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Is My Child Gay or Trans? Maybe! I don’t know. Raise them to feel like you will not be an asshat about it either way, and don’t get your underwear in a wad if they wait until they’re out of the house to tell you. People say things when they are ready to say them.

NOW? Children will not ask the Big Questions in the time or place of your choosing. They will ask them as you are unloading the dishwasher while on the phone with the plumber. They will ask them at the grocery store, just as you realize you have forgotten to put milk in the cart. They will ask them when you are in the bathroom. On top of this, the Big Questions will never be answered in a single conversation: You will revisit Death and Sex and Electronic Devices (likely the title of my second book) over and over again as the questions evolve with your child’s development and level of understanding. It’s an ongoing exchange, not the SATs.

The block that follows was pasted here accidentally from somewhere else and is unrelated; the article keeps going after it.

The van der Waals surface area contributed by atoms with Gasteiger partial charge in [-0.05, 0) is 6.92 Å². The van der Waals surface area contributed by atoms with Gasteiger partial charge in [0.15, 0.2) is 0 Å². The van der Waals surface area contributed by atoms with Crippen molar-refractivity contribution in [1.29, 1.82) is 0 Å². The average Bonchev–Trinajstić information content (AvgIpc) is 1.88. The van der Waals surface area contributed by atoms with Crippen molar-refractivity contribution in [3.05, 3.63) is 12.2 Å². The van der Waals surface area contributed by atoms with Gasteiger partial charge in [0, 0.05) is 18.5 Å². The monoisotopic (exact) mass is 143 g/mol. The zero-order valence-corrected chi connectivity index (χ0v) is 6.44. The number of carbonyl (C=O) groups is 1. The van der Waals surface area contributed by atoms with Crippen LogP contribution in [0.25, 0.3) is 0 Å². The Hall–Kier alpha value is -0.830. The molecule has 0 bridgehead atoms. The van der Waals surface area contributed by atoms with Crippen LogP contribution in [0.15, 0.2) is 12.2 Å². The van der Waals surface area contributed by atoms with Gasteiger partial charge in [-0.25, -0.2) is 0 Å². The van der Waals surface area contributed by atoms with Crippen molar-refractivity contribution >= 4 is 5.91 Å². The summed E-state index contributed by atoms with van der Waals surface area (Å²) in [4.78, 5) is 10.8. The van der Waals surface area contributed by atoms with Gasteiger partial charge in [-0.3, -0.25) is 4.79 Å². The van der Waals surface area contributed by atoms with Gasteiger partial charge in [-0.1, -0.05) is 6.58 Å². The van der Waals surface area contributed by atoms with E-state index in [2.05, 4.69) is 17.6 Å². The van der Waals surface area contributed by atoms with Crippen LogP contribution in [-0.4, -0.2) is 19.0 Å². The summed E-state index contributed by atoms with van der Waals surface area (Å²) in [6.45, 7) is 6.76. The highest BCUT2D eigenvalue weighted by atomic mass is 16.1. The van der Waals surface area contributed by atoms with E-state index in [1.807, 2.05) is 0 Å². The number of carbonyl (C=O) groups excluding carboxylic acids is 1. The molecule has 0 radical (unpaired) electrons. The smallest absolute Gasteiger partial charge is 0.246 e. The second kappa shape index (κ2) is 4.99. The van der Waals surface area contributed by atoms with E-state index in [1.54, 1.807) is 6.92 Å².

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Your Ex: Neither to be shit-talked in front of your kids nor lied for. White-knuckle it whenever possible. If they only swoop in twice a year and take the kids to Disney World, one day your children will realize who was OxiCleaning their underwear after a night shift.

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I’m Not Reacting: Often, the answer is “desperately try not to laugh or look horrified” when your child says or does some real nonsense. That being said, children are exquisite barometers of your inner emotional state, and all attention is good attention. They will not always yell “POOP” or “YOU HAVE A VAGINA” when you are in public. Or they will, and those children will one day have very popular social media channels.